Every object in an LDAP directory is uniquely identified by a distinguished name (
DN). A distinguished name specifies the name of the object itself, along with the names of all its parent objects. Thus, a
DN identifies the object itself as well as its position in the tree.
The rules for representing distinguished names as strings are laid out in RFC 2253, and they actually get a little complex in places. Hence, this parser.
I was rewriting some terrible ADSI code (that I wrote myself a few years ago, but I'm going to gloss over that little detail), and I noticed that the original code navigated the LDAP tree by getting an
ADSI object, reading its
distinguishedName property, then getting its parent object and reading that object's
distinguishedName property recursively. That procedure made me pretty uncomfortable because it involved a lot of back-and-forth with the server that wasn't really necessary. I figured it would be a simple thing to parse a distinguished name in code, thereby avoiding all the server-side processing. Well, it turns out that it was less simple than I expected, but it came out pretty well, so I thought I'd share the results with you folks.
Using the code
There are three main classes in this code:
DN, which represents a full distinguished name
RDN, which represents a relative distinguished name
RDNComponent, which represents the individual components of a multivalued
I don't think that multivalued
RDNs are even supported by Active Directory, but they're supported by the RFC, so they're supported by my parser.
You construct a
DN object by feeding it a distinguished name
string, like so:
DN myDN = new DN(@"CN=Pete Everett\, esq.,OU=People,DC=example,DC=com");
To print out a
DN object, you use its
ToString() method, as you'd expect.
But if you'd like more control over the formatting, you can specify categories of characters to escape.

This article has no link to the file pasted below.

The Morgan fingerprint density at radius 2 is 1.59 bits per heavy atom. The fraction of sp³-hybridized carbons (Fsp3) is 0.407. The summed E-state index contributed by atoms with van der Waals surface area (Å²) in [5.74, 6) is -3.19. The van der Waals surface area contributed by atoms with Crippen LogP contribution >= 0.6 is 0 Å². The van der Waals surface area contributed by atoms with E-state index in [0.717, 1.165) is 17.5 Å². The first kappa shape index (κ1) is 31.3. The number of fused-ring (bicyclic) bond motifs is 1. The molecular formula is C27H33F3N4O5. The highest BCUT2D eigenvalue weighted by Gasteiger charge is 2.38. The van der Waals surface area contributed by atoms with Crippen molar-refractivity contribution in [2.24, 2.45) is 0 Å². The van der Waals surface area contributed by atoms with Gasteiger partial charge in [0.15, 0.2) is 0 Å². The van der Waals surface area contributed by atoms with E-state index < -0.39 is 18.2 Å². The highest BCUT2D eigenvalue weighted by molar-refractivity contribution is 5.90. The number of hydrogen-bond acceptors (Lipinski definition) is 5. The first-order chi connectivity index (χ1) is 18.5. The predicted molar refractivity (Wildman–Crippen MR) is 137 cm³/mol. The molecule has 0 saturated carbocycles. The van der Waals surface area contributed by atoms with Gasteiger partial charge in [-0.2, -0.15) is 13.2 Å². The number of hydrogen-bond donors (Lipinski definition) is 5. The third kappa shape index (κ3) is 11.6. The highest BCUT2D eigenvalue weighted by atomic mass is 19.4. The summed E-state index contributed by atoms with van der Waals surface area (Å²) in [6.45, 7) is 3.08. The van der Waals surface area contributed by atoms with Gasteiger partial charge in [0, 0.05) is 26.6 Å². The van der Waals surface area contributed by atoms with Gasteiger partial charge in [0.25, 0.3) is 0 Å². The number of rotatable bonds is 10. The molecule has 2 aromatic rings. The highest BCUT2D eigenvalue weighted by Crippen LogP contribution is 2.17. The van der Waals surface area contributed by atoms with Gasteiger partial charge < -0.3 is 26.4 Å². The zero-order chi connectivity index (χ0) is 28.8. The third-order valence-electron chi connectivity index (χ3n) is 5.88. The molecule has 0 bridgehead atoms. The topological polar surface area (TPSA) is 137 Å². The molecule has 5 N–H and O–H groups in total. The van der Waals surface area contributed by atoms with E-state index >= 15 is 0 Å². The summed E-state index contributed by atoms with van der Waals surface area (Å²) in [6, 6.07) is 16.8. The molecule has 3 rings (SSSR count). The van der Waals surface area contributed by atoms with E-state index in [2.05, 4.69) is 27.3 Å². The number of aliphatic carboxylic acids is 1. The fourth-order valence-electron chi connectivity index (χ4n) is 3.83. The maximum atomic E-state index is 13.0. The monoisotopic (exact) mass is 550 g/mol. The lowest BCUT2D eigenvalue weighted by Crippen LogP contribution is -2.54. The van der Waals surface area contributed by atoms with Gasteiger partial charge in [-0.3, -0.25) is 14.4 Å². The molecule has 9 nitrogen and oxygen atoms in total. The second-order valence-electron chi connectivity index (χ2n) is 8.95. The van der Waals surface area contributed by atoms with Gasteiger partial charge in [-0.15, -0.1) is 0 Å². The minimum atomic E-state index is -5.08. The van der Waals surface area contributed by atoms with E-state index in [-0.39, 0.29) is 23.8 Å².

To get the parent object of a given
DN object, you can use its
DN myParentDN = myDN.Parent;
And to get a child of a given
DN object, you can use its
DN myChildDN = myParentDN.GetChild("CN=Mike");
You can also access the individual
RDNs of a given
DN object, like so:
And you can get the type or value of a component of an
RDN, if you're inclined.
I wanted to make sure that each
DN (and its component parts) was immutable. This allowed me to do a couple of cute things up front, like calculate an object's hash code upon object creation (and use the hash code as a quick test for inequality) and pass references to the same underlying objects between different
DN objects. For example:
DN referenceDN = new DN("OU=Marketing,OU=People,DC=example,DC=com");
DN parentDN = referenceDN.Parent;
It's worth noting, though, that this only does the job halfway, because:
DN childDN = parentDN.GetChild("OU=Marketing");
- This is my first crack at coding something to match an RFC. I think I've done a pretty good job of it, but it's possible that I've misinterpreted something in the spec. Send criticisms my way. (But be gentle. I'm a little sensitive.)
- Working with multibyte characters is tricky. The RFC specifies that multibyte characters should be allowed to be escaped as their individual bytes. So for example, Unicode character 0x266B (a musical note) should be allowed to be represented as \E2\99\AB (its three-byte UTF-8 encoding). The problem is that ADSI's
GetObject() method (and anything built on top of it, like .NET's DirectoryServices stuff) doesn't support escaped multibyte characters. So if you feed it an escaped character, it'll choke. But if you feed an unescaped multibyte character to something that expects ASCII, it'll also choke. My workaround to this problem has been to let you choose which categories of characters to escape. (There's an example above.)
- I thought up as many strange test cases as I could and wrote a bunch of NUnit tests which kept me company throughout the development process. I've included the tests along with the code, so you can verify that any changes you might want to make won't break existing functionality. I'm sure, though, that I've done a half-hearted job of thinking of tests, and if you see any glaring omissions, please send them my way.
- March 7, 2005 - Initial posting
- March 26, 2009 - Fixed some